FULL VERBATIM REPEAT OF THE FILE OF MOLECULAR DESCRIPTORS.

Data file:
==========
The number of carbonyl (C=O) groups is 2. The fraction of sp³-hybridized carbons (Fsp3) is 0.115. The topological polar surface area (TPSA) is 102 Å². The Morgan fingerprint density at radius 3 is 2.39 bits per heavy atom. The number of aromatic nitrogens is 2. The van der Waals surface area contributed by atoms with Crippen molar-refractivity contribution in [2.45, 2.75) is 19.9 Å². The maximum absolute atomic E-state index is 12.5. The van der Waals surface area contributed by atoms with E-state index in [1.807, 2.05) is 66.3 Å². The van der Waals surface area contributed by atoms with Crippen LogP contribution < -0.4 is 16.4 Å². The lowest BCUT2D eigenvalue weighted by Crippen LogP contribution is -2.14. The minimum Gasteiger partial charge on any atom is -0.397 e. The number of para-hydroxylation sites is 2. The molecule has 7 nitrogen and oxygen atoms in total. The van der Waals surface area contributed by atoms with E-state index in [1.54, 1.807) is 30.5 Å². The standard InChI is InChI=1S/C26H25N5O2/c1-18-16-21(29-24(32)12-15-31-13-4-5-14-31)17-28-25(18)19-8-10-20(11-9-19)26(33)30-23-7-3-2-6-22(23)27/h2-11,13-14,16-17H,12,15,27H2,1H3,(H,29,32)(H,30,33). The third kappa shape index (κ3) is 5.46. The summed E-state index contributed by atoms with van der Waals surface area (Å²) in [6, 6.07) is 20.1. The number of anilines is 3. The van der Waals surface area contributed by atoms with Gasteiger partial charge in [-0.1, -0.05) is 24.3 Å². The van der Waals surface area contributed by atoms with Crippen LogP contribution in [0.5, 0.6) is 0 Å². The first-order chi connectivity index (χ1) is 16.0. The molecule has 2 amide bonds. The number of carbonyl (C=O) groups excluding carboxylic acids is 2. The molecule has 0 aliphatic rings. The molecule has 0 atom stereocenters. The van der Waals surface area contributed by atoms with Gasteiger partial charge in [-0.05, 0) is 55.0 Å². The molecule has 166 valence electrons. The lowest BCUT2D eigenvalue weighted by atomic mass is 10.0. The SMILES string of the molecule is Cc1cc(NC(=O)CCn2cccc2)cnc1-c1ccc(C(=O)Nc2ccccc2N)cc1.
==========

The number of carbonyl (C=O) groups is 2. The fraction of sp³-hybridized carbons (Fsp3) is 0.115. The topological polar surface area (TPSA) is 102 Å². The Morgan fingerprint density at radius 3 is 2.39 bits per heavy atom. The number of aromatic nitrogens is 2. The van der Waals surface area contributed by atoms with Crippen molar-refractivity contribution in [2.45, 2.75) is 19.9 Å². The maximum absolute atomic E-state index is 12.5. The van der Waals surface area contributed by atoms with E-state index in [1.807, 2.05) is 66.3 Å². The van der Waals surface area contributed by atoms with Crippen LogP contribution < -0.4 is 16.4 Å². The lowest BCUT2D eigenvalue weighted by Crippen LogP contribution is -2.14. The minimum Gasteiger partial charge on any atom is -0.397 e. The number of para-hydroxylation sites is 2. The molecule has 7 nitrogen and oxygen atoms in total. The van der Waals surface area contributed by atoms with E-state index in [1.54, 1.807) is 30.5 Å². The standard InChI is InChI=1S/C26H25N5O2/c1-18-16-21(29-24(32)12-15-31-13-4-5-14-31)17-28-25(18)19-8-10-20(11-9-19)26(33)30-23-7-3-2-6-22(23)27/h2-11,13-14,16-17H,12,15,27H2,1H3,(H,29,32)(H,30,33). The third kappa shape index (κ3) is 5.46. The summed E-state index contributed by atoms with van der Waals surface area (Å²) in [6, 6.07) is 20.1. The number of anilines is 3. The van der Waals surface area contributed by atoms with Gasteiger partial charge in [-0.1, -0.05) is 24.3 Å². The van der Waals surface area contributed by atoms with Crippen LogP contribution in [0.5, 0.6) is 0 Å². The first-order chi connectivity index (χ1) is 16.0. The molecule has 2 amide bonds. The number of carbonyl (C=O) groups excluding carboxylic acids is 2. The molecule has 0 aliphatic rings. The molecule has 0 atom stereocenters. The van der Waals surface area contributed by atoms with Gasteiger partial charge in [-0.05, 0) is 55.0 Å². The molecule has 166 valence electrons. The lowest BCUT2D eigenvalue weighted by atomic mass is 10.0. The SMILES string of the molecule is Cc1cc(NC(=O)CCn2cccc2)cnc1-c1ccc(C(=O)Nc2ccccc2N)cc1.